>> internal metadata. Where I am currently  streaming the jar to build
>> the directory, with random access I can build an index just by
>> reading the central directory structure. An index entry would contain
>> the name, metadata, and the offset in the archive of the entry’s
>> data.
> Which archive do you mean, here? The inner JAR or the outer WAR?

Either, basically whatever archive is being mounted. During the mount, it builds an index
of the entries in the jar. As a quick hack, it currently does that by scanning all the content
using a JarInputStream. What I’m planning on doing next is building that index by reading
the archive’s structure directly. Doing that requires seeking backwards through the zip
data structures which is what the current APIs don’t support.

>> When an entry is opened would we inflate the data so that it
>> could be used to underpin the channel. When the channel is closed the
>> memory would be released.
>> In general, I don’t think there’s a need for the FileSystem to retain
>> inflated data after the channel is closed. This would be particularly
>> true for the leaf resources which are not likely to be reused; for
>> example, once a ClassLoader has used the .class file to define the
>> Class or once a framework has processed a .xml config file then
>> neither will need it again.
> You could use a small LRU cache or something if you wanted to get fancy.
> Once the majority of class loading is done, it might help for other
> resources that are requested with some regularity.
>> However, I think the WAR ClassLoader would benefit from keeping the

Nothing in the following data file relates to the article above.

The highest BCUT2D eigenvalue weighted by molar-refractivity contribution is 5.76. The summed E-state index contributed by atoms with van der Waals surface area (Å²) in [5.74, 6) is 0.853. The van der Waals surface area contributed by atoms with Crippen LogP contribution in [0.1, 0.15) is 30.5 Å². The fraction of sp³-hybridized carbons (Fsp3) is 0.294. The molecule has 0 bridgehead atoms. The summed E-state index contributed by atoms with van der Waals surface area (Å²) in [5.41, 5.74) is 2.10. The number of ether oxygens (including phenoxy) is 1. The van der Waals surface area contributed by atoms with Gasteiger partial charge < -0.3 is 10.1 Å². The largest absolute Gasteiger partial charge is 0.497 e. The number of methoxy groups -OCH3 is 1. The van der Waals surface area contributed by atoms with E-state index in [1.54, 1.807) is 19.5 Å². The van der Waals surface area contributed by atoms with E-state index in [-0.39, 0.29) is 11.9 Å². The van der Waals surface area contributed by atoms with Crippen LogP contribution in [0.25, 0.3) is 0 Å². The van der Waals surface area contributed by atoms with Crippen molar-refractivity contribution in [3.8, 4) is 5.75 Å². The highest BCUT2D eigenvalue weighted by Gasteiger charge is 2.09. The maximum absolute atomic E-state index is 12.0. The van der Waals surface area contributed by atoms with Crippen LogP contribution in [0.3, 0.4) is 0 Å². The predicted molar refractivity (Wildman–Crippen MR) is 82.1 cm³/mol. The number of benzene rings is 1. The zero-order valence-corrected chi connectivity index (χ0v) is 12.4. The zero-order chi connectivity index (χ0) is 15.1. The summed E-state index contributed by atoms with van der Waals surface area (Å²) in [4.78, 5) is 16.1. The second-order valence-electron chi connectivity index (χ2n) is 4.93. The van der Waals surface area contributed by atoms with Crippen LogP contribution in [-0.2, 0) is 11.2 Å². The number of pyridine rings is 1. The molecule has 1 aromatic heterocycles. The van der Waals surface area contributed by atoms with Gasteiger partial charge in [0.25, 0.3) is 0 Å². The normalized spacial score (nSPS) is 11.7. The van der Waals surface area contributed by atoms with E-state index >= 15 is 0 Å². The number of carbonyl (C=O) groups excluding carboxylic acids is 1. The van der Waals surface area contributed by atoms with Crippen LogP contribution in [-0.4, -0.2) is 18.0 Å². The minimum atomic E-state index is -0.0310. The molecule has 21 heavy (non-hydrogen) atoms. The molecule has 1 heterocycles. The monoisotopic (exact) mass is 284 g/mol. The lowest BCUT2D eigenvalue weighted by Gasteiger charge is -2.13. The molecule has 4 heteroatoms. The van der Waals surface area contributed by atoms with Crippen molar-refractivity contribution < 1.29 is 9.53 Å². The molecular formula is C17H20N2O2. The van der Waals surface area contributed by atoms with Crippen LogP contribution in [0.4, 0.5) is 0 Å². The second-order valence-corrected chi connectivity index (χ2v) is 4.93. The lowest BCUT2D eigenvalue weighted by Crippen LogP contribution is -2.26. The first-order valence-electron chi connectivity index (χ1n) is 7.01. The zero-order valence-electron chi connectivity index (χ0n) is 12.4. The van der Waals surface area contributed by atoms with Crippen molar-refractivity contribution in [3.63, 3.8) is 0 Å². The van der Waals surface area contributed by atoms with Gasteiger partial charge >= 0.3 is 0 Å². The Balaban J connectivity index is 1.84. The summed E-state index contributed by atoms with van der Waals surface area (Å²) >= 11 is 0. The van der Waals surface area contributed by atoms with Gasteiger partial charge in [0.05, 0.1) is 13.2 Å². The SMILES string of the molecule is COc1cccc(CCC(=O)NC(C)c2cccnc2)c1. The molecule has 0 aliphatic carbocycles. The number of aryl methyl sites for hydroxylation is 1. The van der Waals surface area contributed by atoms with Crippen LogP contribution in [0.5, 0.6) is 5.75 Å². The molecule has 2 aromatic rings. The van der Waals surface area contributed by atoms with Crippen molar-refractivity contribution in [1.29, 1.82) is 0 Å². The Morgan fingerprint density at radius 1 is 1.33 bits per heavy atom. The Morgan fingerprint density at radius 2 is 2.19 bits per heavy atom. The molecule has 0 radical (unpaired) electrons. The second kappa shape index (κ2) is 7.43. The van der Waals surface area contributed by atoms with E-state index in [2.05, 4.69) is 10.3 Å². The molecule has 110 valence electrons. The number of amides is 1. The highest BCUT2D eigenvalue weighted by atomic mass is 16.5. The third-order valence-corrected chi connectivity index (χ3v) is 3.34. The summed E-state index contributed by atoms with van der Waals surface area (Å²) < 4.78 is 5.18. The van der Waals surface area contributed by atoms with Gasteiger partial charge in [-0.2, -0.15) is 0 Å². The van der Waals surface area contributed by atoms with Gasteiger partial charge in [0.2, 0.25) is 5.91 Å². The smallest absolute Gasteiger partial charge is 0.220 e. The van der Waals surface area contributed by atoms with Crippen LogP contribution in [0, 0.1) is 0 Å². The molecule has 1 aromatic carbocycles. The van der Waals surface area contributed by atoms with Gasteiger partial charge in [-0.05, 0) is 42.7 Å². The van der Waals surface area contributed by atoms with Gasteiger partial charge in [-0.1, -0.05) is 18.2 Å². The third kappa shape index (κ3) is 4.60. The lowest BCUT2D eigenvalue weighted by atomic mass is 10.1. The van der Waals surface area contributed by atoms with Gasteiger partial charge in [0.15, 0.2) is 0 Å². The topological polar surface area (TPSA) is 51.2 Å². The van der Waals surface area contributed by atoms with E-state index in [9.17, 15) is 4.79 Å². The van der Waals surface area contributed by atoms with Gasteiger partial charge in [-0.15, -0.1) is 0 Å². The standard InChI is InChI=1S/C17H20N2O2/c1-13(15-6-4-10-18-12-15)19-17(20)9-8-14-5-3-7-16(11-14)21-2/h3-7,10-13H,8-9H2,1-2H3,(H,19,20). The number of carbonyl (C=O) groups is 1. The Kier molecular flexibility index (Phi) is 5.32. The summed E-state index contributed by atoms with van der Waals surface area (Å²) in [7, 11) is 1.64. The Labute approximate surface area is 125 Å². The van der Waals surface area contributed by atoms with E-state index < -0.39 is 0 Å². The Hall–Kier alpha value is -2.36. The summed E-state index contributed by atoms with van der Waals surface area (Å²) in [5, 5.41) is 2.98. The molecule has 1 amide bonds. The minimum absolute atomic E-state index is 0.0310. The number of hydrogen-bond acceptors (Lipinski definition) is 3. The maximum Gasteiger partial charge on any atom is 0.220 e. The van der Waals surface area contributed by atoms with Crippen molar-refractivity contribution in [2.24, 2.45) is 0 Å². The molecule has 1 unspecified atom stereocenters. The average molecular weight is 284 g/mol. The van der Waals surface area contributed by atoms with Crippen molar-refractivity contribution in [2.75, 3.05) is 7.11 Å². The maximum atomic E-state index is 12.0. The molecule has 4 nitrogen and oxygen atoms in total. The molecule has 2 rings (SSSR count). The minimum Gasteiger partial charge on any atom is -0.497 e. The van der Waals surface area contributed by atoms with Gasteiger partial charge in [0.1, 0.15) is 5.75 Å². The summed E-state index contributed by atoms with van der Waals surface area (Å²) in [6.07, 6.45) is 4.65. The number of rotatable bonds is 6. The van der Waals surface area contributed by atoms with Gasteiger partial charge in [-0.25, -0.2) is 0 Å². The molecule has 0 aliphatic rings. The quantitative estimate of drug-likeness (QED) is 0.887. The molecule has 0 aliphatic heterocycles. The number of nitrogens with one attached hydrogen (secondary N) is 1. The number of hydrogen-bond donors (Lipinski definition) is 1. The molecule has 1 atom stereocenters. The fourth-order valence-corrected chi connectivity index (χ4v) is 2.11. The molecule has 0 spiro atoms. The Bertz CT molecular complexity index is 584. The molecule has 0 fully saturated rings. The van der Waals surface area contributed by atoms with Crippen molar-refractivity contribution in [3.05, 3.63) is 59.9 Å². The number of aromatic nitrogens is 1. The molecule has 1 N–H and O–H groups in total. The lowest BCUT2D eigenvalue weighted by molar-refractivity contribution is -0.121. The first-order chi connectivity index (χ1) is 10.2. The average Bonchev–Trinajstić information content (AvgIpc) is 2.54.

>> JAR files on the classpath open to avoid re-inflating them. The
>> pattern though would be bursty e.g. lots of class loads during
>> startup followed by quiescence. I can think of two ways to handle
>> that: 1) FileSystem has maintains a cache of inflated entries much
>> like a disk filesystem has buffers The FileSystem would be
>> responsible for evictions, perhaps on a LRU or timed basis. 2) Having
>> the classloader keep the JARs opened/mounted after loading a resource
>> until such time as it thinks quiescence is reached. It would then
>> unmount JARs to free the memory. We could do both as they don’t
>> conflict.
> I like both LRU + timed expiration. If a 1GiB resource is requested a
> single time and then nothing else for a long time (days?), that file
> will sit there hogging-up heap space.
>> Next step will be to look into building the index directly from the
>> archive’s central directory rather than by streaming it.
> Is this possible using Skimming the API, it
> doesn't seem so. This kind of thing really ought to exist already.
> Perhaps there is an ASL-compatible tool available we could use.

Right, the current API does not allow it. Even if we proposed a patch to OpenJDK and it was
accepted it wouldn’t help in the short term.

There are a couple of ASL-compatible tools I’ve looked at for inspiration:
* Sun’s FileSystem demo, which became the jar: FileSystem bundled in the JDK (BSD license)
* Apache Commons VFS, an earlier VFS implementation with Zip support. It predates the NIO2

There’s also JZlib, a BSD licensed (de-)compressor but I’ve not looked at that yet as
I think j.u.z.Inflater may be sufficient.